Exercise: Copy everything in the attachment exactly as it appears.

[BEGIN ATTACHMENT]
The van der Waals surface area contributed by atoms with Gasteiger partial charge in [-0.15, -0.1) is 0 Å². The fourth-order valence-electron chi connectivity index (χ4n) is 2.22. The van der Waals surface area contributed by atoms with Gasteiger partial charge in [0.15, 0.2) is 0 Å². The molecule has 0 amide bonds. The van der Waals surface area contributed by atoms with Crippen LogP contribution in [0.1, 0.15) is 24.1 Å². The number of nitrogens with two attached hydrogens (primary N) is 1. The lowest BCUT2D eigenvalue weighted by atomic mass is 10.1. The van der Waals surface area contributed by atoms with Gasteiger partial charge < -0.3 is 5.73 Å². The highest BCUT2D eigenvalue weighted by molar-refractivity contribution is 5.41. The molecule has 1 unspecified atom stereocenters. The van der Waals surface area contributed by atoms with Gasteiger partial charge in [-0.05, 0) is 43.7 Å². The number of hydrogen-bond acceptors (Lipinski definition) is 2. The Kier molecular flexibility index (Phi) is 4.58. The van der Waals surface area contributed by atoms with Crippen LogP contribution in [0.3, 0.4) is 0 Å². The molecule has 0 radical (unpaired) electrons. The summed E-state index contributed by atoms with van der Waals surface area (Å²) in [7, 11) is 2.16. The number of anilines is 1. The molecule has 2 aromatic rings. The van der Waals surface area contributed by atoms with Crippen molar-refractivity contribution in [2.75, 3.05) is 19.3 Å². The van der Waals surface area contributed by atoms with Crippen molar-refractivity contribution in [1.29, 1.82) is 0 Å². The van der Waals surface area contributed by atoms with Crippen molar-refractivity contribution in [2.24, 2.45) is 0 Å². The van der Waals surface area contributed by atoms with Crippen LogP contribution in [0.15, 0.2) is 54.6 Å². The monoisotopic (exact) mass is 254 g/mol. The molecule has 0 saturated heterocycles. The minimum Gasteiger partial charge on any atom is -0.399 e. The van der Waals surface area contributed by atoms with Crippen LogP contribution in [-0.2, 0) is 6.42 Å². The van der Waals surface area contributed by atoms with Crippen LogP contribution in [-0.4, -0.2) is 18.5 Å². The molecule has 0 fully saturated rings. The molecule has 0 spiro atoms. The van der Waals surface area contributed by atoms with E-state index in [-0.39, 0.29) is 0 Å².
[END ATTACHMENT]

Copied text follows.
The van der Waals surface area contributed by atoms with Gasteiger partial charge in [-0.15, -0.1) is 0 Å². The fourth-order valence-electron chi connectivity index (χ4n) is 2.22. The van der Waals surface area contributed by atoms with Gasteiger partial charge in [0.15, 0.2) is 0 Å². The molecule has 0 amide bonds. The van der Waals surface area contributed by atoms with Crippen LogP contribution in [0.1, 0.15) is 24.1 Å². The number of nitrogens with two attached hydrogens (primary N) is 1. The lowest BCUT2D eigenvalue weighted by atomic mass is 10.1. The van der Waals surface area contributed by atoms with Gasteiger partial charge < -0.3 is 5.73 Å². The highest BCUT2D eigenvalue weighted by molar-refractivity contribution is 5.41. The molecule has 1 unspecified atom stereocenters. The van der Waals surface area contributed by atoms with Gasteiger partial charge in [-0.05, 0) is 43.7 Å². The number of hydrogen-bond acceptors (Lipinski definition) is 2. The Kier molecular flexibility index (Phi) is 4.58. The van der Waals surface area contributed by atoms with Crippen LogP contribution in [0.3, 0.4) is 0 Å². The molecule has 0 radical (unpaired) electrons. The summed E-state index contributed by atoms with van der Waals surface area (Å²) in [7, 11) is 2.16. The number of anilines is 1. The molecule has 2 aromatic rings. The van der Waals surface area contributed by atoms with Crippen molar-refractivity contribution in [2.75, 3.05) is 19.3 Å². The van der Waals surface area contributed by atoms with Crippen molar-refractivity contribution in [1.29, 1.82) is 0 Å². The van der Waals surface area contributed by atoms with Crippen molar-refractivity contribution in [2.24, 2.45) is 0 Å². The van der Waals surface area contributed by atoms with Crippen LogP contribution in [0.15, 0.2) is 54.6 Å². The monoisotopic (exact) mass is 254 g/mol. The molecule has 0 saturated heterocycles. The minimum Gasteiger partial charge on any atom is -0.399 e. The van der Waals surface area contributed by atoms with Crippen LogP contribution in [-0.2, 0) is 6.42 Å². The van der Waals surface area contributed by atoms with Crippen LogP contribution in [-0.4, -0.2) is 18.5 Å². The molecule has 0 fully saturated rings. The molecule has 0 spiro atoms. The van der Waals surface area contributed by atoms with E-state index in [-0.39, 0.29) is 0 Å².